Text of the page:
Scuttlebutt News Center: The Q Factor - ISAF World Sailing Ranking System
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Mark Reynolds "In ’02 I sailed in two continental championships, the Europeans and the North Americans, finishing 1st in the NA’s and 2nd in the Europeans. Both had about 65 boats, but for my first in the NA’s I got less points than the 22nd finisher at the Europeans! I’ve tried numerous times to point out the problems with the Q factor, but with ISAF it just falls on deaf ears!" - Mark Reynolds, 3-Time Olympic Medalist


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Scuttlebutt News Center:

The Q Factor
ISAF World Sailing Ranking System

by Gary Bodie, US SAILING Olympic Coach

(July 2, 2004) The central inequality in the ISAF Ranking System is that it requires non European athletes to compete in Europe in four or five events every year during a four year Olympic quadrennium if they desire to maximize their ranking, while a European sailor would only have to venture outside of Europe once every four years. That works out to NINETEEN trips to Europe for a non European, and ONE trip outside of Europe for a European in a four year period (see notes below).

1. Question: How many Grade 1 events are there outside of Europe where the Q factor equals 1.5?
Answer: Miami OCR in the Star class. Bacardi Cup in the Star class if it retains its Grade 1 status. There may be others, but I cannot find any.

2. Question: How many Grade 1 events are there in Europe where the Q factor equals 1.5?
Answer: Usually four every year in almost every class; Hyeres, Spa, Kiel and the European Championships.

3. Question: What is the Q factor, and why does it matter?
Answer: The Q factor ranges between 1.0 and 1.5 depending on the Number of top thirty ranked sailors that compete in the regatta in question. Assuming Grade 1 status, a win in a Q=1.5 regatta is worth 675 points, and a win in a Q=1.0 regatta is worth 450 points. The Q factor for World Championships is automatically 1.5. The Q factor for Hyeres, Spa, Kiel and European Championships is almost always 1.5.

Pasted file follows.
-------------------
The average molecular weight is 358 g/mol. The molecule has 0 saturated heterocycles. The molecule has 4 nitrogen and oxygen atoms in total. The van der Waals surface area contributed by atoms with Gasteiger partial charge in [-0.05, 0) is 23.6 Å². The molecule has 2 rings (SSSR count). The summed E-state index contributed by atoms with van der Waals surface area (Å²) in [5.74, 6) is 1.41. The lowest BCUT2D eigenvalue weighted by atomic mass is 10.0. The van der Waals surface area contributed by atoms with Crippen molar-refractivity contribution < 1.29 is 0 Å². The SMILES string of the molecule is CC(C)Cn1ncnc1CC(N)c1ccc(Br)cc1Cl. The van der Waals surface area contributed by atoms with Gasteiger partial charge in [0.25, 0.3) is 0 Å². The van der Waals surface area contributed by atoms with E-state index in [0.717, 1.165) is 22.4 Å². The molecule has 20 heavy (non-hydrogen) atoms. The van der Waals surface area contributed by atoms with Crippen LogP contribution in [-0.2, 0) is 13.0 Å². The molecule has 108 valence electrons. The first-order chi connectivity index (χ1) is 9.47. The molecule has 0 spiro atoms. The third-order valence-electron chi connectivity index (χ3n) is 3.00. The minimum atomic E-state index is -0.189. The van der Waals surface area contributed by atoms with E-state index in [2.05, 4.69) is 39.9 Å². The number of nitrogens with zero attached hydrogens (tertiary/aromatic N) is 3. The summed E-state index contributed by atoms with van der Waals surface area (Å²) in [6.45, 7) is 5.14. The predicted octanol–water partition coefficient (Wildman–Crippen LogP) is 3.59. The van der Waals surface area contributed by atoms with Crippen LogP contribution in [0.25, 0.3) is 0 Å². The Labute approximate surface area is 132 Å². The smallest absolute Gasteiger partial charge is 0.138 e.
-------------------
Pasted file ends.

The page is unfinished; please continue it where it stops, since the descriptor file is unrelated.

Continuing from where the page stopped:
Michael Blackburn, AUS, is ranked number one in Lasers in June 2004. He counts five events where Q=1.5 and two where it counts less. His tenth place finish in Kiel is worth 614 points while his first place finish at SIRS (Q=1.23) and third at SAIL Melbourne (Q=1.23) are worth only 555 and 544 points respectively. Michael is “giving away” 200 ranking points assuming he could finish top three in Hyeres, Spa or Kiel.

Rober Scheidt, BRA, is ranked second (June 2004), but his ranking suffers severely because he has only competed in two events (Kiel 03 and Hyeres 04) in Europe during the past twelve months other than the World Championships. His 2004 win at the Laser Central and South American Continental Championships does not even make it onto his list of seven counting events since the Q factor only equals 1.13. Robert is “giving away” 500 ranking points.

Paul Goodison, GBR, is ranked third (June 2004) and only counts one event where Q does not equal 1.5 (Miami OCR 2004, Q=1.23). Paul “gives away” 100 ranking points.

4. Question: How should a sailor go about maximizing his ISAF Ranking?
Answer: Win the World Championships and the Grade 1 events where Q=1.5, during the current year. Effectively, to maximize your ranking points, you must compete in the Worlds every year, and also four Grade 1 events where Q=1.5. That would be Hyeres, Spa, Kiel and European Championships. Coupled with the two Worlds that would account for six of the seven events that are summed for your ranking. For your seventh event you can count a Q=1.2 event or a year old Q=1.5 event. If you count less than four current year events where Q=1.5, you are “giving away” hundreds of ranking points.

5. Question: Do the Q=1.5 events have better competition and deserve to be more heavily weighted?
Answer: YES, the unfair part is that all the Q=1.5 events are in Europe, and the ranking system virtually requires participation in four of those events every year. Also, more and more of the World Championships are being held in Europe.

6. Question: What is ISAF doing about this situation?
Answer: ISAF inadvertently made it MUCH WORSE for the non-European sailors. The ranking rules previously stated that no more than three Grade 1 events could be held on one continent in a given year. ISAF was ignoring their own rules and giving the European Championships Grade 1, Q=1.5 status in addition to Hyeres, Spa and Kiel for a total of four events on the same continent. When it was pointed out that ISAF was not following the rules, they simply changed the rules to reflect current practice instead of rigorously enforcing the current rules. They seem to have made this change in the ranking rules without a formal submission being submitted or considered.

7. Question: What SHOULD ISAF do about the situation:
Answer: Here are some options that are included in a US SAILING submission;
  a. Count no more than three Grade 1 events per continent.